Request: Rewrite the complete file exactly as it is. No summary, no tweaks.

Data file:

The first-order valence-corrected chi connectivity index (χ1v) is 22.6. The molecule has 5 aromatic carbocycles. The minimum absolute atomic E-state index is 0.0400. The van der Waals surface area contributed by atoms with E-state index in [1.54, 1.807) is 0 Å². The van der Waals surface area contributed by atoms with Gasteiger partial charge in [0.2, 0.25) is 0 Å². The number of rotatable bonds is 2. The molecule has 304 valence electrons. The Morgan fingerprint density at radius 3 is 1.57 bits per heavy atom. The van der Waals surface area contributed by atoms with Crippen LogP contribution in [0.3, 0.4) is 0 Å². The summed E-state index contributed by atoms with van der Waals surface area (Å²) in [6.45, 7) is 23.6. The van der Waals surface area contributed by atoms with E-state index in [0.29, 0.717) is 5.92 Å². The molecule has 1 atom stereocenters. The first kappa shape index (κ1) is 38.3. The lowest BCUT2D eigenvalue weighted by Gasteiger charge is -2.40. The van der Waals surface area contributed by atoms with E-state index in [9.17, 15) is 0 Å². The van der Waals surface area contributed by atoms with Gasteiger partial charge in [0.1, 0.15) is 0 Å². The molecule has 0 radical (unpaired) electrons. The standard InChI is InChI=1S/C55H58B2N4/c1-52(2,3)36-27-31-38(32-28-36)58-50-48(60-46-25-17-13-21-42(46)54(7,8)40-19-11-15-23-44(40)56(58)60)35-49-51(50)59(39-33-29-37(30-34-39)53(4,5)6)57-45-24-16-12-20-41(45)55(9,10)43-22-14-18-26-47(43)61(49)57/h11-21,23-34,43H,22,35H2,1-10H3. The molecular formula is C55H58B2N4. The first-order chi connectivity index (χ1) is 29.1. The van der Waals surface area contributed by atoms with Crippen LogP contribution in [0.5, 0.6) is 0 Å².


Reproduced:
The first-order valence-corrected chi connectivity index (χ1v) is 22.6. The molecule has 5 aromatic carbocycles. The minimum absolute atomic E-state index is 0.0400. The van der Waals surface area contributed by atoms with E-state index in [1.54, 1.807) is 0 Å². The van der Waals surface area contributed by atoms with Gasteiger partial charge in [0.2, 0.25) is 0 Å². The number of rotatable bonds is 2. The molecule has 304 valence electrons. The Morgan fingerprint density at radius 3 is 1.57 bits per heavy atom. The van der Waals surface area contributed by atoms with Crippen LogP contribution in [0.3, 0.4) is 0 Å². The summed E-state index contributed by atoms with van der Waals surface area (Å²) in [6.45, 7) is 23.6. The van der Waals surface area contributed by atoms with E-state index in [0.29, 0.717) is 5.92 Å². The molecule has 1 atom stereocenters. The first kappa shape index (κ1) is 38.3. The lowest BCUT2D eigenvalue weighted by Gasteiger charge is -2.40. The van der Waals surface area contributed by atoms with E-state index in [9.17, 15) is 0 Å². The van der Waals surface area contributed by atoms with Gasteiger partial charge in [0.1, 0.15) is 0 Å². The molecule has 0 radical (unpaired) electrons. The standard InChI is InChI=1S/C55H58B2N4/c1-52(2,3)36-27-31-38(32-28-36)58-50-48(60-46-25-17-13-21-42(46)54(7,8)40-19-11-15-23-44(40)56(58)60)35-49-51(50)59(39-33-29-37(30-34-39)53(4,5)6)57-45-24-16-12-20-41(45)55(9,10)43-22-14-18-26-47(43)61(49)57/h11-21,23-34,43H,22,35H2,1-10H3. The molecular formula is C55H58B2N4. The first-order chi connectivity index (χ1) is 29.1. The van der Waals surface area contributed by atoms with Crippen LogP contribution in [0.5, 0.6) is 0 Å².